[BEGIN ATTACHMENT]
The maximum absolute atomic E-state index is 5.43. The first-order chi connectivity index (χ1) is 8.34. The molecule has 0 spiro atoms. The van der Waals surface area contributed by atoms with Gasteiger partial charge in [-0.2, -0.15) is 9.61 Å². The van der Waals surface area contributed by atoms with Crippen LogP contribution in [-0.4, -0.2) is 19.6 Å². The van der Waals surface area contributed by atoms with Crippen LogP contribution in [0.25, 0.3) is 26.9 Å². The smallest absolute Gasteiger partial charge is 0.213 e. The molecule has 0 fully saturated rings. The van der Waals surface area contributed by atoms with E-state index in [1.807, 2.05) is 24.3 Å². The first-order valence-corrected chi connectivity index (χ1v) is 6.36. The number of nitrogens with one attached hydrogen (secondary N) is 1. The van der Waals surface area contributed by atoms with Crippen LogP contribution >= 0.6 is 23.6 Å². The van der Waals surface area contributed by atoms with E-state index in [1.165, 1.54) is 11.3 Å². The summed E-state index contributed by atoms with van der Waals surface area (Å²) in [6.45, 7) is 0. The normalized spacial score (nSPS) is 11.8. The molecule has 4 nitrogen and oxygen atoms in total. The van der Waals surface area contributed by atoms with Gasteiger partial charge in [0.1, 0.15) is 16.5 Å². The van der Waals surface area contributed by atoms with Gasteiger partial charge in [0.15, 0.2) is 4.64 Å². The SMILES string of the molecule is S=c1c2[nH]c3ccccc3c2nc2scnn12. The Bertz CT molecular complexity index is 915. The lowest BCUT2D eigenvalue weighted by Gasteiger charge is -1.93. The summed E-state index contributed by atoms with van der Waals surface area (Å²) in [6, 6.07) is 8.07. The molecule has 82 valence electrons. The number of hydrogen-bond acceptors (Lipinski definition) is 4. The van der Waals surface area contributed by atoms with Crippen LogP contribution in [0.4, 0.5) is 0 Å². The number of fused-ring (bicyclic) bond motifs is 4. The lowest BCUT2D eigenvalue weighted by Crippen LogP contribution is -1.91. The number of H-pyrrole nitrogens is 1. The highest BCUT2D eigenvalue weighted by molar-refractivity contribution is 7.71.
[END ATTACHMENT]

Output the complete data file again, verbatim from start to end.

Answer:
The maximum absolute atomic E-state index is 5.43. The first-order chi connectivity index (χ1) is 8.34. The molecule has 0 spiro atoms. The van der Waals surface area contributed by atoms with Gasteiger partial charge in [-0.2, -0.15) is 9.61 Å². The van der Waals surface area contributed by atoms with Crippen LogP contribution in [-0.4, -0.2) is 19.6 Å². The van der Waals surface area contributed by atoms with Crippen LogP contribution in [0.25, 0.3) is 26.9 Å². The smallest absolute Gasteiger partial charge is 0.213 e. The molecule has 0 fully saturated rings. The van der Waals surface area contributed by atoms with E-state index in [1.807, 2.05) is 24.3 Å². The first-order valence-corrected chi connectivity index (χ1v) is 6.36. The number of nitrogens with one attached hydrogen (secondary N) is 1. The van der Waals surface area contributed by atoms with Crippen LogP contribution >= 0.6 is 23.6 Å². The van der Waals surface area contributed by atoms with E-state index in [1.165, 1.54) is 11.3 Å². The summed E-state index contributed by atoms with van der Waals surface area (Å²) in [6.45, 7) is 0. The normalized spacial score (nSPS) is 11.8. The molecule has 4 nitrogen and oxygen atoms in total. The van der Waals surface area contributed by atoms with Gasteiger partial charge in [0.1, 0.15) is 16.5 Å². The van der Waals surface area contributed by atoms with Gasteiger partial charge in [0.15, 0.2) is 4.64 Å². The SMILES string of the molecule is S=c1c2[nH]c3ccccc3c2nc2scnn12. The Bertz CT molecular complexity index is 915. The lowest BCUT2D eigenvalue weighted by Gasteiger charge is -1.93. The summed E-state index contributed by atoms with van der Waals surface area (Å²) in [6, 6.07) is 8.07. The molecule has 82 valence electrons. The number of hydrogen-bond acceptors (Lipinski definition) is 4. The van der Waals surface area contributed by atoms with Crippen LogP contribution in [0.4, 0.5) is 0 Å². The number of fused-ring (bicyclic) bond motifs is 4. The lowest BCUT2D eigenvalue weighted by Crippen LogP contribution is -1.91. The number of H-pyrrole nitrogens is 1. The highest BCUT2D eigenvalue weighted by molar-refractivity contribution is 7.71.